Test cricket is an anachronism. It’s a game
designed and built in another time, and a game that has somehow survived a
period in which our attention spans are shrinking faster than an Eskimo’s
tackle at bathtime and television is demanding ever more dramatic action from
the sports it pays so handsomely to cover.

And that’s precisely why we love it. The
custodians of the laws of cricket have honoured their inheritance and protected
the integrity of the game. Sure, there’s been tinkering around the edges, and
even some bold new ideas, such as bringing overs back to six ball from eight, but
generally, Test cricket evolves very very slowly.

Do cricket’s lawmakers leave it alone out
of respect? Is it a case of don’t fix what ain’t broke? Is it because cricket
doesn’t feel threatened by other sports and thus doesn’t need to be changed radically
to ensure TV audiences stay interested?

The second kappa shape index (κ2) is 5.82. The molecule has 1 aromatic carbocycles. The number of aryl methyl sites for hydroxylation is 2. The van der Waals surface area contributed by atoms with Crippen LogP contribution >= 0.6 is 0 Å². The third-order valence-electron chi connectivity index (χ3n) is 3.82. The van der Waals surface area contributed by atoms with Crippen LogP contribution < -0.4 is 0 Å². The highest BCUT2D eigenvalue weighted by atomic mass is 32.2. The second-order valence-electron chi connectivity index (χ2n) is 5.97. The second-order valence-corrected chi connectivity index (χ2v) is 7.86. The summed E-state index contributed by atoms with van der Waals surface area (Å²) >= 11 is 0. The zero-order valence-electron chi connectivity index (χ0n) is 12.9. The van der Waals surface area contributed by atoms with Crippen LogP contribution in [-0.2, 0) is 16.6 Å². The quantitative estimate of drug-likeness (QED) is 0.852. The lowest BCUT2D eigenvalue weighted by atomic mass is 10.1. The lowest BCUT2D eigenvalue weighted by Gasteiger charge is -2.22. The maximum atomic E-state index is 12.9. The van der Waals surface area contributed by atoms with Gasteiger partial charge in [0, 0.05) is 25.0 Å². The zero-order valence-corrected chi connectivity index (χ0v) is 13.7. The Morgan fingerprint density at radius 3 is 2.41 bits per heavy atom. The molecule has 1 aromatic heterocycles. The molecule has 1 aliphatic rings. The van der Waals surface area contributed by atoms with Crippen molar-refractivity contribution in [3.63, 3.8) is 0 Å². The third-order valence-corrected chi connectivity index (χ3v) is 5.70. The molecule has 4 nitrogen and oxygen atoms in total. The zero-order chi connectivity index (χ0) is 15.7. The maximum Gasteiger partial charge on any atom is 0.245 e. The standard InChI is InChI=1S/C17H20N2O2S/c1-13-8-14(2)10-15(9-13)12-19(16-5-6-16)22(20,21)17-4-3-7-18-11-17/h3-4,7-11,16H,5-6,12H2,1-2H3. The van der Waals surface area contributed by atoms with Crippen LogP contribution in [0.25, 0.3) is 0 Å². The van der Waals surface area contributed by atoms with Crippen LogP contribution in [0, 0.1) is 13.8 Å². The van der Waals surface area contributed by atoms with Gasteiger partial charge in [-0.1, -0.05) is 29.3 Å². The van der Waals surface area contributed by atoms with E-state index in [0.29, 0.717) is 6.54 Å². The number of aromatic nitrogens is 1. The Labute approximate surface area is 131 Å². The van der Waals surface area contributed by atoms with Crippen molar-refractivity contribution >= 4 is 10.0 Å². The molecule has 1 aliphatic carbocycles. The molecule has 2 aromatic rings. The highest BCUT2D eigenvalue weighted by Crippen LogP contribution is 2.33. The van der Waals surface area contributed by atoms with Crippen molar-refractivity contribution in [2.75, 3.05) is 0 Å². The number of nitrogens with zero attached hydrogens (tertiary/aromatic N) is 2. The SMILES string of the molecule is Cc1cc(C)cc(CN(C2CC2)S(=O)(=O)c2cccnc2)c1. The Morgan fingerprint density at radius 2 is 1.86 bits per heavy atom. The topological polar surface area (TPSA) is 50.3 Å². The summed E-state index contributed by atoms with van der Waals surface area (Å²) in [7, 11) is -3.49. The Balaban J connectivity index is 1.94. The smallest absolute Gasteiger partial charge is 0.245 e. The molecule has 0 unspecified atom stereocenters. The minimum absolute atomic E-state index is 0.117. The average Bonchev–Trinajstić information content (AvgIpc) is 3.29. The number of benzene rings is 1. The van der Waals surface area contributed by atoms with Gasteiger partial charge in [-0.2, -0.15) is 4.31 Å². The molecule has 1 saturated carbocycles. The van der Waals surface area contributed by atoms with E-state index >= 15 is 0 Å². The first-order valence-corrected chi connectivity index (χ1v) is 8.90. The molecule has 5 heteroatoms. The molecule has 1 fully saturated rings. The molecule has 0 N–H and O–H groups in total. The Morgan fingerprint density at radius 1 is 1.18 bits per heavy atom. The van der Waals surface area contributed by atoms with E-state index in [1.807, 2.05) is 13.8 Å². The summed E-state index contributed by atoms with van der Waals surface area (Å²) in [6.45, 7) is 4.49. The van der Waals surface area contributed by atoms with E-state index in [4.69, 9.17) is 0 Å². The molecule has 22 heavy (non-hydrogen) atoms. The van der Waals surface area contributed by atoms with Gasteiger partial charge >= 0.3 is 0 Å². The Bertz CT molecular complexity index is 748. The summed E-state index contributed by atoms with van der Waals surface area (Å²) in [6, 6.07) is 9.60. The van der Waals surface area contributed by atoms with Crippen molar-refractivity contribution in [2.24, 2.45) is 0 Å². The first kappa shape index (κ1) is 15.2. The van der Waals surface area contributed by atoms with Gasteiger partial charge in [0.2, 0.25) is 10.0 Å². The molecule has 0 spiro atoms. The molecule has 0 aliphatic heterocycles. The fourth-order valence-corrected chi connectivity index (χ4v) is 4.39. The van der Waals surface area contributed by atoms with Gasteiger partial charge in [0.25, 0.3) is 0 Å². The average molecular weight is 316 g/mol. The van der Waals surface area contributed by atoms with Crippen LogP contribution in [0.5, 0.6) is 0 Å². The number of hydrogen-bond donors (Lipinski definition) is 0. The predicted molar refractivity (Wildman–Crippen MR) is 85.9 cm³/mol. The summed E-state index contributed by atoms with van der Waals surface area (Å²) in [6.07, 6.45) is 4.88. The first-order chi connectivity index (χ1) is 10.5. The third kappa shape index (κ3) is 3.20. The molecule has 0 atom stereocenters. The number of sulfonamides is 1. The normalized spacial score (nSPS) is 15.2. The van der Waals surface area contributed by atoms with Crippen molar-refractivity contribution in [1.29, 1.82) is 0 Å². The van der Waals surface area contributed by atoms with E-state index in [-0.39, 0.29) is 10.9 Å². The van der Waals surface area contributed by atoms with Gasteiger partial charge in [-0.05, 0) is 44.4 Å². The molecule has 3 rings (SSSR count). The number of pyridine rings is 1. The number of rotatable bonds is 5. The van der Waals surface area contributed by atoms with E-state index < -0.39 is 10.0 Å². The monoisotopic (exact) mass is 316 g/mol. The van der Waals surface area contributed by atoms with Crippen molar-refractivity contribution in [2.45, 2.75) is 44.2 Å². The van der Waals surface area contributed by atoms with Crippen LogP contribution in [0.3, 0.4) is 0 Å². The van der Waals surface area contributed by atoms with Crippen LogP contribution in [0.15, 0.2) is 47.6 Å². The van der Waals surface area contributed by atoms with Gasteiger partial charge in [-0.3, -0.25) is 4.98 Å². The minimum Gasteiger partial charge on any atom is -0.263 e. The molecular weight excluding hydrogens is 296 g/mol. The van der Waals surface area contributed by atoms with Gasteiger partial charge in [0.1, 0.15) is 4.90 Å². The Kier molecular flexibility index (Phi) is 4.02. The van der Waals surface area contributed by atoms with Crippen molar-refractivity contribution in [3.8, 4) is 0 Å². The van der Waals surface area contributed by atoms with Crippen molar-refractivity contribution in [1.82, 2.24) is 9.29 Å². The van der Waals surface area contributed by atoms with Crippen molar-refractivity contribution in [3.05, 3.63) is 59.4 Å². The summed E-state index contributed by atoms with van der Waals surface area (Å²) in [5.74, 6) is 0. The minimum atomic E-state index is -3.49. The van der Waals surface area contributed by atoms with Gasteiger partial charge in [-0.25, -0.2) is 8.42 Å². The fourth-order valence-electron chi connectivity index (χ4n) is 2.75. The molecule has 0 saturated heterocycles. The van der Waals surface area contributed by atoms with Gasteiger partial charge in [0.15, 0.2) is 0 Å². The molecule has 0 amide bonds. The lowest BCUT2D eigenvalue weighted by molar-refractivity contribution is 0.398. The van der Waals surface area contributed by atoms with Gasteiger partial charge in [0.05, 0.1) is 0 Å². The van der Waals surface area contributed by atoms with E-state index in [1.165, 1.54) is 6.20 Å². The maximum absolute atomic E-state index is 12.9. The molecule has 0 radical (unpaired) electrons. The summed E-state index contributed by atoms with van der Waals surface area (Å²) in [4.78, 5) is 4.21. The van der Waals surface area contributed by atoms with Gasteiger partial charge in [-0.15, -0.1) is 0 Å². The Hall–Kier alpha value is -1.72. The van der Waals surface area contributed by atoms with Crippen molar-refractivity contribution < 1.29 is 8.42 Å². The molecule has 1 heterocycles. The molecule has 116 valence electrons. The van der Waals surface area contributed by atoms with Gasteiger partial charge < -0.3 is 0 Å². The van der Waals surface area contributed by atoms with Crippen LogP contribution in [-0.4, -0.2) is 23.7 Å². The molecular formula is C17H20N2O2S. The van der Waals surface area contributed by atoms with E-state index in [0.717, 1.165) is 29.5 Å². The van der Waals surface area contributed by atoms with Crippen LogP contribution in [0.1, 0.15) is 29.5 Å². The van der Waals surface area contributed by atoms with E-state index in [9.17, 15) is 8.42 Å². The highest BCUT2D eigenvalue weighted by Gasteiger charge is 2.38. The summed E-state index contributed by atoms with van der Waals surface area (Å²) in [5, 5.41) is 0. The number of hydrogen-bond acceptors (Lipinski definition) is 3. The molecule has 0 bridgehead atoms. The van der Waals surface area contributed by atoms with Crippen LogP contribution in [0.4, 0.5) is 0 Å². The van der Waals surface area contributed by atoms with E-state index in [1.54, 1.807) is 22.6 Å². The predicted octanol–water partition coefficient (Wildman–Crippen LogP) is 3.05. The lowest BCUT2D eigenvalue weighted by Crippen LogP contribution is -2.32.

The AFL, on the other hand,
cannot be accused of having the same reverence for its inheritance. After the
Swans won last year’s premiership by playing a dour, defensive style of footy,
the AFL didn’t waste any time in rewiring the game to make sure the same wouldn’t happen in 2006.

So this year we have a vastly different
game. But as Jake Niall wrote in yesterday’s Age,
last weekend’s matches were more like “uncontested circle work” than a contest
for four premiership points. He’s not alone in that view. Commentating on the Adelaide v
Collingwood game on Monday night, Robert Walls called the uncontested
possessions that dominated the game “meaningless stats”.

Now the AFL has forcibly changed
the sport’s gene code, it has robbed footy of the chance to evolve its own
responses to the Swans’ defensive strategy. It could take years before the game fully
absorbs the new rules and accepts them as a part of its logic. Let’s hope the AFL gives it time to do
so.

Peter Fray

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